Wednesday, August 20, 2014

Food Microorganisms & Food Poisoning - I

Microbes in Foods
Nature uses microorganisms to carry out fermentation processes, and for thousands of years mankind has used yeasts, moulds and bacteria to make food products such as bread, beer, wine, vinegar, yoghurt and cheese, as well as fermented fish, meat and vegetables. Currently, more than 3500 traditionally fermented foods exist in the world. They are of animal or vegetable origin and are part of our daily life. Alcoholic drinks are not the only fermented drinks; cocoa beans and coffee grains are fermented after harvest in order to develop their typical flavour profiles. Moreover, fermented products have geographical specificities: in Europe, cheese and bread are widely consumed. In Africa, products manufactured from fermented manioc play a key role in the diet and in Asia, products derived from soy or fish are consumed on a daily basis. Fermentation is one of the oldest transformation and preservation techniques for food. This biological process allows not only the preservation of food but also improves its nutritional and organoleptic qualities (relating to the senses; taste, sight, smell, touch). A well conducted fermentation will favour useful flora, to the detriment of undesirable flora in order to prevent spoilage and promote taste and texture.

The first realization that microorganisms were involved in food production processes was in 1837, when scientists discovered the role of yeast in an alcoholic fermentation. Later, when the world renowned French chemist and biologist Louis Pasteur was trying to explain what happened during the production of beer and vinegar in the 1860es, he found that microorganisms were responsible. However, it wasn’t until after the Second World War that the food industry began to develop the biotechnological techniques we rely on today to produce a wide variety of better, safer foods under controlled conditions.

Food safety is a major focus of food microbiology. Pathogenic bacteria, viruses and toxins produced by microorganisms are all possible contaminants of food. However, microorganisms and their products can also be used to combat these pathogenic microbes. Probiotic bacteria, including those that produce bacteriocins, can kill and inhibit pathogens. Alternatively, purified bacteriocins such as nisin can be added directly to food products. Finally, bacteriophages, viruses that only infect bacteria, can be used to kill bacterial pathogens. Thorough preparation of food, including proper cooking, eliminates most bacteria and viruses. However, toxins produced by contaminants may not be liable to change to non-toxic forms by heating or cooking the contaminated food.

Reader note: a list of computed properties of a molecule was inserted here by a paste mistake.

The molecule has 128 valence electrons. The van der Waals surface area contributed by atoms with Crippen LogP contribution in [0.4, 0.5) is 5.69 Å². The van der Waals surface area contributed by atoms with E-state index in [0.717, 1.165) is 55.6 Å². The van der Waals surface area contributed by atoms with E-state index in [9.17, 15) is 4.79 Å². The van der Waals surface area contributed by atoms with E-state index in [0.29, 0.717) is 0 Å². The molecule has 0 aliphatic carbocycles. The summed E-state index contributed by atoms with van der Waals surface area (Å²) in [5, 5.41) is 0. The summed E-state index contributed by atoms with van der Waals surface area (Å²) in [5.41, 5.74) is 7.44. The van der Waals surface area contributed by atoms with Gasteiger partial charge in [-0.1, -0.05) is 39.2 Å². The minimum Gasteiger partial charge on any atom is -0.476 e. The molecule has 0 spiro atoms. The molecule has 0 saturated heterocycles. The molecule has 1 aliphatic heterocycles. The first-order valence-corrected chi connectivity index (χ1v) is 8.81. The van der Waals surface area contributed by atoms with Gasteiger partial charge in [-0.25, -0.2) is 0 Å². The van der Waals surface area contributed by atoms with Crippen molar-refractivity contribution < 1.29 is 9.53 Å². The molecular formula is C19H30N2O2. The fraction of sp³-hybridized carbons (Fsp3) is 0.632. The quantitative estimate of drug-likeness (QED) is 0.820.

Food Poisoning
Foods contaminated with pathogenic microorganisms usually do not look bad, taste bad, or smell bad.  It is impossible to determine whether a food is contaminated with pathogenic microorganisms without microbiological testing. To avoid potential problems in foods, it is very important to control or eliminate these microorganisms in food products. Pathogenic microorganisms can be transmitted to humans by a number of routes. Diseases which result from pathogenic microorganisms are of two types: infection and intoxication.

Foodborne infection is caused by the ingestion of food containing live bacteria which grow and establish themselves in the human intestinal tract.

Foodborne intoxication is caused by ingesting food containing toxins formed by bacteria which resulted from the bacterial growth in the food item. The live microorganism does not have to be consumed.

For a foodborne illness (poisoning) to occur, the following conditions must be present:
  1. The microorganism or its toxin must be present in food,
  2. The food must be suitable for the microorganism to grow,
  3. The temperature must be suitable for the microorganism to grow,
  4. Enough time must be given for the microorganism to grow (and to produce a toxin).
  5. The food must be eaten.
Symptoms of Foodborne Illness
The most common symptom associated with foodborne illnesses is diarrhea. Each pathogenic microorganism has its set of characteristic symptoms. The severity of the foodborne illness depends on the pathogenic microorganism or toxin ingested, the amount of food consumed (dose), and the health status of the individual. For individuals who have immune-compromised health conditions, or for the aged, children, or pregnant women, any foodborne illness may be life-threatening.

Food Microbiology and Foodborne Illness